Another eclectic mix from our librarians during these dark winter months:
As fans of the House dance music genre will tell you…”house music is a spiritual thing”…. and Charles Webster is the one to lead the congregation! He helped develop the genre known as deep house with its characteristic soulful vocals, jazz influenced samples, dubbed out electronics and relatively slow grooves and has lovingly curated, edited and programmed this double CD compilation from his own personal archive of remixes and original productions. Smooth and sultry, this is a beautiful late night ride into the heart of a lush dance music sub-genre. (John)
The Magic Band plays the music of Captain Beefheart.
The legendary Captain Beefheart died in 2010 and it was fair to assume that his live show died with him, however, ex-musicians of his Magic Band got together to perform some of their favourite Captain’s songs live in London to an enthralled audience in 2013 and recorded the concert .The band are in fine form and, surprisingly, original ‘Trout Mask Replica’ drummer, John “Drumbo” French, actually does a pretty good take of the Captain’s infamous vocal and harmonica style across 13 tracks, drawn from the Beefheart back catalogue, including ‘Hot Head’ and ‘Click Clack’. A fitting tribute to a key figure in contemporary musical history that will help his memory live on, and after you listen to this seek out the original albums, all of which are included in the library’s collection…..(John)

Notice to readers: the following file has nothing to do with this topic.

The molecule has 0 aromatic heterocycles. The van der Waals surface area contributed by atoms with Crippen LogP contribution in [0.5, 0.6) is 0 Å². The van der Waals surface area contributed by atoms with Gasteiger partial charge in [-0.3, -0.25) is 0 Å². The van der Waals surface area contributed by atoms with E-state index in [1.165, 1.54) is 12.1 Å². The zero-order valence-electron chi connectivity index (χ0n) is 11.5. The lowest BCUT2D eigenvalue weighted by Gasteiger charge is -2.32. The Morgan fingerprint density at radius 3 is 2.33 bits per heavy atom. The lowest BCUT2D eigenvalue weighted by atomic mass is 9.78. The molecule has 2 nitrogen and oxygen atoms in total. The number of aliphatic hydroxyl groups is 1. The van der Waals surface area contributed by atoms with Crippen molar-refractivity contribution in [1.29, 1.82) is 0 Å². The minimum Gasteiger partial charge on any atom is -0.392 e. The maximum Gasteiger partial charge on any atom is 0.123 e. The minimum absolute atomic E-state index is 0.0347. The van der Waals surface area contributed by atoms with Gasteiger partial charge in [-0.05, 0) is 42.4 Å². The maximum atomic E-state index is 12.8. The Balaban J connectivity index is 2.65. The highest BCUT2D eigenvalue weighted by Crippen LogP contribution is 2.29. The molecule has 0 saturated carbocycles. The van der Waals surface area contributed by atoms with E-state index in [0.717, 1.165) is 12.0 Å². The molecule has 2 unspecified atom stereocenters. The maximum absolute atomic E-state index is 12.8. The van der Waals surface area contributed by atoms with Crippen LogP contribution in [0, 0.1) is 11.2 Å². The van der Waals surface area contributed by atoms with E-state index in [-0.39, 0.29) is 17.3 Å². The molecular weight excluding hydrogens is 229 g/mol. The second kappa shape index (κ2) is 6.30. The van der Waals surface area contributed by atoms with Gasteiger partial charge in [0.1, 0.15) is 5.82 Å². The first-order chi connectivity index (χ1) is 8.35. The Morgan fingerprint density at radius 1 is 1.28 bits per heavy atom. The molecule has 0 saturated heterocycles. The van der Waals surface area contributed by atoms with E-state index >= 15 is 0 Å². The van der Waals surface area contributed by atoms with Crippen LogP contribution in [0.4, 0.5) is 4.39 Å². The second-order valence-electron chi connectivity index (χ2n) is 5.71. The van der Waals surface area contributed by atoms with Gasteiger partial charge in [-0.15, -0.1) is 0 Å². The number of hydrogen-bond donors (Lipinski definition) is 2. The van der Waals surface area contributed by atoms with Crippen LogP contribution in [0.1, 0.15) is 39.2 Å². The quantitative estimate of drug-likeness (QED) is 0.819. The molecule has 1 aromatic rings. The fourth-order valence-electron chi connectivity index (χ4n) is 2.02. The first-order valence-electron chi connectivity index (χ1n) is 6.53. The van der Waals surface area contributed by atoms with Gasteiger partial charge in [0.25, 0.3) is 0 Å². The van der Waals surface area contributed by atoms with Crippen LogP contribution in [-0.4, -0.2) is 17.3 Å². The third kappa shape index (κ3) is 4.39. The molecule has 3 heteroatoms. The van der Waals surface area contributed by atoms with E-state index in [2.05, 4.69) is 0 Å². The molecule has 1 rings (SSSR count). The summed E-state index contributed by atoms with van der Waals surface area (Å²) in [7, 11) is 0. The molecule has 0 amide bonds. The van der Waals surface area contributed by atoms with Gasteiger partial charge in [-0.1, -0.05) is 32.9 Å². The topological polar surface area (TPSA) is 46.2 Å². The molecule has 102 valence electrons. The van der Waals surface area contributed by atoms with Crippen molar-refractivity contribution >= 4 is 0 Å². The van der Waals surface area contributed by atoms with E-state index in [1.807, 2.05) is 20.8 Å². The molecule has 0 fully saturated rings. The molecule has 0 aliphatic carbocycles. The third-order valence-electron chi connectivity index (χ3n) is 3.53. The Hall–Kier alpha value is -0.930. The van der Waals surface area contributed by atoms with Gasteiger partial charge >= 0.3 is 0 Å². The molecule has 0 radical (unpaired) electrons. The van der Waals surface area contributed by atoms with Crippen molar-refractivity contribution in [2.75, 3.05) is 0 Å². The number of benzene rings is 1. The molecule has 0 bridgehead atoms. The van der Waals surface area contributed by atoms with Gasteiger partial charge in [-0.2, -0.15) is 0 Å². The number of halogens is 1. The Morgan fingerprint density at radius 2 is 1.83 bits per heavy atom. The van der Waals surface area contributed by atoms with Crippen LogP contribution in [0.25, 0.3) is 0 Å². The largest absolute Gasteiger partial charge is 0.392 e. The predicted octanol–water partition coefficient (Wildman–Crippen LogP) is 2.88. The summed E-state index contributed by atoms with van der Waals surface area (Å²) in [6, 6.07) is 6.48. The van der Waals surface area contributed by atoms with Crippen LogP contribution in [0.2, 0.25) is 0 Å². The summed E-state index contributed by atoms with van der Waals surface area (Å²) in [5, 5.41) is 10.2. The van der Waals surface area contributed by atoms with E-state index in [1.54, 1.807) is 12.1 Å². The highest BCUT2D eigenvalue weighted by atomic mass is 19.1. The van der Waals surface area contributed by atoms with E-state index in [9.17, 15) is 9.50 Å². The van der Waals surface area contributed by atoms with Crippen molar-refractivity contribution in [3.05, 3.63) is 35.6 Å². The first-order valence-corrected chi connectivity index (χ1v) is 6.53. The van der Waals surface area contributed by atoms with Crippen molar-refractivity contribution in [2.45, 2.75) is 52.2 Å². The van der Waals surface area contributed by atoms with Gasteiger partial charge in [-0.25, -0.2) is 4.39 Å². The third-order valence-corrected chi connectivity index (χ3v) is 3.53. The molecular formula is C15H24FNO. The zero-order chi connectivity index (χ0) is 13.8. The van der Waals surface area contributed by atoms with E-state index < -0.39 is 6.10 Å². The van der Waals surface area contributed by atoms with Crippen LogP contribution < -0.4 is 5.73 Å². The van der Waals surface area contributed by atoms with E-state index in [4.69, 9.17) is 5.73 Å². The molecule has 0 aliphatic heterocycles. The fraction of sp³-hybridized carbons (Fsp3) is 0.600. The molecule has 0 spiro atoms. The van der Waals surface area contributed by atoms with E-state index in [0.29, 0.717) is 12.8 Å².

Four directions / Marc Cary Focus Trio.
This year Downbeat has voted him as a rising star of the keyboard, but Marc Cary has been around more than two decades, enjoying a low-keyed but stellar career. He was a right-hand man of two outstanding black female singers: Betty Carter and Abbey Lincoln, whom he made a tribute album for. He also worked with neo-soul and hip-hop artists such as Erykah Badu, and played on Q-Tip’s masterpiece The Renaissance. ‘Focus Trio’ is one of his main projects and probably most loved one. Apparently his ‘focus’ is ‘to bring indigenous rhythms together with American Jazz to create new ‘palettes of sound’, and in fact, he integrates a lot of sounds such as Indian raga, African, Native American as well as electric fusion into his bop-based jazz world. His acoustic piano play shows shadows of Herbie Nichols and McCoy Tyner and he uniquely uses synthesizers and Fender Rhodes on some tracks. This tremendous trio seems to change their style and character on every track like a chameleon, but generate rare spiritual, bluesy grooves throughout which no one else does. Fantastic. (Shinji)